Let’s Sort This Out, Shall We?

Recently we have been discussing the origins of the Citroën XM.

1989 Citroen XM
1989 Citroen XM

Here are as many of the influences I can find, not counting the aspects of the car that draw on Citroen’s own general heritage. The roll call is long and not exclusive. However, it begins with the 1974 Lotus Eclat which has a similar dropped window line, one of the XM’s signature features. Deschamp’s drawing looks like a saloon Eclat, if you compare the two. The 1979 Bertone Tundra offers the angular surface treatment which characterises the XM. The 1980 Lancia Medusa has a long wheel base and a very similar raked window screen and bonnet, another Citroen XM feature. The glazing is conventional though.

Two cars provide inspiration for the way the windscreen wraps to the side glass. First, the 1980 Ferrari Pinin shows the wraparound effect and, second, the 1982 GM Aero shows the small triangular glass panels needed to allow the side glass to wind down (later used on Buick and Oldsmobile C-platform models in 1991). In between is the overlooked 1981 Opel Tech concept car which has a floating roof which depends on glazed A, B and C-D pillars.

In the same year Bertone’s Mazda MX-81 (by Marc Deschamps) shows the same surface treatment as the Tundra and particularly the distinctive groove down the body side as it relates to the wheel arches. Marc Deschamp’s XM sketch is from October 1984. The 1985 Subaru XT appeared in February 1985 and it may only be a coincidence but it has many of the same elements as the XM. Its authorship is not clear: I suggest an uncredited Bertone project for an XM coupe, finalised in 1982. I have shown a 1986 car.

I am not aware of a car that has so many clear influences in its final form as the XM. The 1982 Citroen BX must be noted as direct influence in that it was this car the XM had to relate to in the Citroen portfolio. The BX is credited to Gandini. An abbreviated chain of influences runs from Bertone (the Tundra and MX-81), to Gandini (BX) and on to Deschamps at Bertone again. The final car was then polished by Olson and Abrahamson.

Perhaps the 1981 Talbot Tagora, on which Art Blakeslee worked might even be included?

1989 Citroen XM influences
1989 Citroen XM influences

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Image credits:

1974 Lotus Eclat

1979 Bertone Tundra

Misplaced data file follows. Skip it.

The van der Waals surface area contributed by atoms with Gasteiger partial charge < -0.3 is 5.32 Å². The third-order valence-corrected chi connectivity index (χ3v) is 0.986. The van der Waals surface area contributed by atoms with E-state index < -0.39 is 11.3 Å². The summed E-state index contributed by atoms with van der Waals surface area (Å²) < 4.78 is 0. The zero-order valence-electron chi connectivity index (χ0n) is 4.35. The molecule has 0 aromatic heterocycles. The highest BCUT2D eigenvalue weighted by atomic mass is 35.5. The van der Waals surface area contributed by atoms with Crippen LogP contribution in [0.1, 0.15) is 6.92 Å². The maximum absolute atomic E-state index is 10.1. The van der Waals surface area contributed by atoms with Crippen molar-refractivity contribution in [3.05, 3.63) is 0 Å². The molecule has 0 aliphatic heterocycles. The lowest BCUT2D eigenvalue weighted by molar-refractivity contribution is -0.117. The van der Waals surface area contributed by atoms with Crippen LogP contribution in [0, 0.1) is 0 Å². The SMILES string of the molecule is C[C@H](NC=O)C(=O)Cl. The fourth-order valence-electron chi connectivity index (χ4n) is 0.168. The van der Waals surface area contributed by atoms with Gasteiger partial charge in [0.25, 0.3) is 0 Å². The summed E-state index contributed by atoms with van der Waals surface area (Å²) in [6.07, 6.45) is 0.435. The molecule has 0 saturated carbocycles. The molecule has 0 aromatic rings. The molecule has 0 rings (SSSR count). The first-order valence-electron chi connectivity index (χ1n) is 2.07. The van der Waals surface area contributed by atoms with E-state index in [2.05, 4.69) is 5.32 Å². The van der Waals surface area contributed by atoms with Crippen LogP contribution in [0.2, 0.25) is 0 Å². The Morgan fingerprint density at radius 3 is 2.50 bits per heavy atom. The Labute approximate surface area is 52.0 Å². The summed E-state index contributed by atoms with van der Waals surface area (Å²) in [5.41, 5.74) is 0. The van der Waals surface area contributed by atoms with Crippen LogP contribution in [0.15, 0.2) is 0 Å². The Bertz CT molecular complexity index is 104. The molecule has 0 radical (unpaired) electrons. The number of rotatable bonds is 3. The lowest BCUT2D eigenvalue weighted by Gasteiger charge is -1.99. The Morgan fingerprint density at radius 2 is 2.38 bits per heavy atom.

1980 Lancia Medusa by ItalDesign.

1980 Ferrari Pinin

1981 Opel Tech.

1981 Mazda MX-81

1982 GM Aero concept car

1984 Citroen XM sketch by Marc Deschamps in Martinez, A., and Sauzay, M (1989) Citroen XM. EPA, Paris.

1985 Subaru XT

1989 Citroen XM grey side view.

Author: richard herriott

I like anchovies. I dislike post-war town planning.

43 thoughts on “Let’s Sort This Out, Shall We?”

  1. Lest I give the impression that the XM is simply a pastiche, I would call it a good synthesis.
    The MX-81 influence can also be seen in the XM’s chisel-like front end and other sketches of the XM by Deschamps show a clearer affinity to the MX-81.

    1. The XM is a design I both like and dislike in equal measure. I’m not really sure I can articulate why. I think its the detailing that bothers me slightly and the knowledge that it looked a lot better in conceptual form – a little like the C6 which followed. But there’s no use crying over spilled styling concepts is there? Another irritant at the time of its introduction was the knowledge that former styling chief, Carl Olsen is said to have resigned over his more avant garde design being passed over in favour of Deschamps’ creation.

      As an aside Richard, surely Opron was at Renault by the time the XM was being schemed?

    2. An interesting article, well done. At the time the XM was introduced I also felt that it looked like a more rakish and pointy Skoda Favorit. The Favorit was introduced in 1987, so two years before the XM appeared. Skoda also developed a coupe version (“783”) which never got past the prototype stage. If you look at that one especially the similarities with the XM are unmistakable. Unfortunately I can not upload the photos I have of both Skodas but I’m sure you can look them up yourself. What do you think? Should the Favorit/Favorit Coupe be added to the XM influencers?